Developed countries have an obligation to provide developing countries with climate finance to support their effective implementation of the UN Framework Convention on Climate Change and the Paris Agreement. The ‘developed’ and ‘developing’ country groups have starkly different responsibilities and capabilities with respect to the climate crisis. As the global economic and financial landscape, and the relative weight and influence of many countries shift, the nuances between countries have resurfaced, particularly in deliberations over the New Collective Quantified Goal as the successor to the current climate finance commitments.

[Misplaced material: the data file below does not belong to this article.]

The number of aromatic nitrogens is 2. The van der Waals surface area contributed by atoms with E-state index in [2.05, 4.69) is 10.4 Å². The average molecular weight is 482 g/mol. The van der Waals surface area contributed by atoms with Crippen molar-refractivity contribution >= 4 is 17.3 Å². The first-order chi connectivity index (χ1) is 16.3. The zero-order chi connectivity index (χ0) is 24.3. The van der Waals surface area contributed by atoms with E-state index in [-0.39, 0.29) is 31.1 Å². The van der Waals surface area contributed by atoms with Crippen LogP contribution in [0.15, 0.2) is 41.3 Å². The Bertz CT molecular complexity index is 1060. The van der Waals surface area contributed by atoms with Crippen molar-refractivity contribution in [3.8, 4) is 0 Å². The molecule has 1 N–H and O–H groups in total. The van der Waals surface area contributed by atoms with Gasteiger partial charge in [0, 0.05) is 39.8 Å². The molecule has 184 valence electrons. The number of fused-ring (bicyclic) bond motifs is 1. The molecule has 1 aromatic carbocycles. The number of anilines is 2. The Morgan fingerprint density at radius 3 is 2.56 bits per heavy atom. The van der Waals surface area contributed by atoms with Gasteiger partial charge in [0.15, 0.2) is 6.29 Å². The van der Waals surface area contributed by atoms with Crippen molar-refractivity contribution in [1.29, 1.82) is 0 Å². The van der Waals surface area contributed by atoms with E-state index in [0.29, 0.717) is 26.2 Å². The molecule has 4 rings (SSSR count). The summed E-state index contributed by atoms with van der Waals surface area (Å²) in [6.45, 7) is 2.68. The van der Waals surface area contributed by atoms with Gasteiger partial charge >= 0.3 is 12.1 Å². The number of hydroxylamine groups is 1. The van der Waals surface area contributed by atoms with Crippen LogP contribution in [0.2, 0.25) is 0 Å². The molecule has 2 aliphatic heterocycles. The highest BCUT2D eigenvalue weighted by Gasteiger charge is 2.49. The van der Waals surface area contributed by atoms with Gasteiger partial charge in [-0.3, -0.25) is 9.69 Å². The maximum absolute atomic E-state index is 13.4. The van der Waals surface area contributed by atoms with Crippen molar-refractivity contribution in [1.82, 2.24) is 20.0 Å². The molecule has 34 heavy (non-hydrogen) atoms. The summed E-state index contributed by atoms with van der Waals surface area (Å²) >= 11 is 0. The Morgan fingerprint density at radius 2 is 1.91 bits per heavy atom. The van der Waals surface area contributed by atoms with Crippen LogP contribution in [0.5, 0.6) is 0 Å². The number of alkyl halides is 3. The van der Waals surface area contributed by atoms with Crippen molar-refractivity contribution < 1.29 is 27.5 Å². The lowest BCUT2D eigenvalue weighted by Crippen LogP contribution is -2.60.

This paper highlights that many developing countries are voluntarily providing climate finance to other developing countries for climate action, but their contributions go largely unrecognised as they do not report on this provision. It suggests that contributions from new sources could be encouraged through the establishment of an appropriate burden-sharing modality, and/or the equitable enabling of other Parties’ climate finance including the facilitation of voluntary support reporting, as well as by encouraging a wider set of sources to contribute to climate funds. These options, however, should be prefaced with developed country Parties fulfilling their existing, delayed commitment to provide and mobilise $100 billion a year by 2020.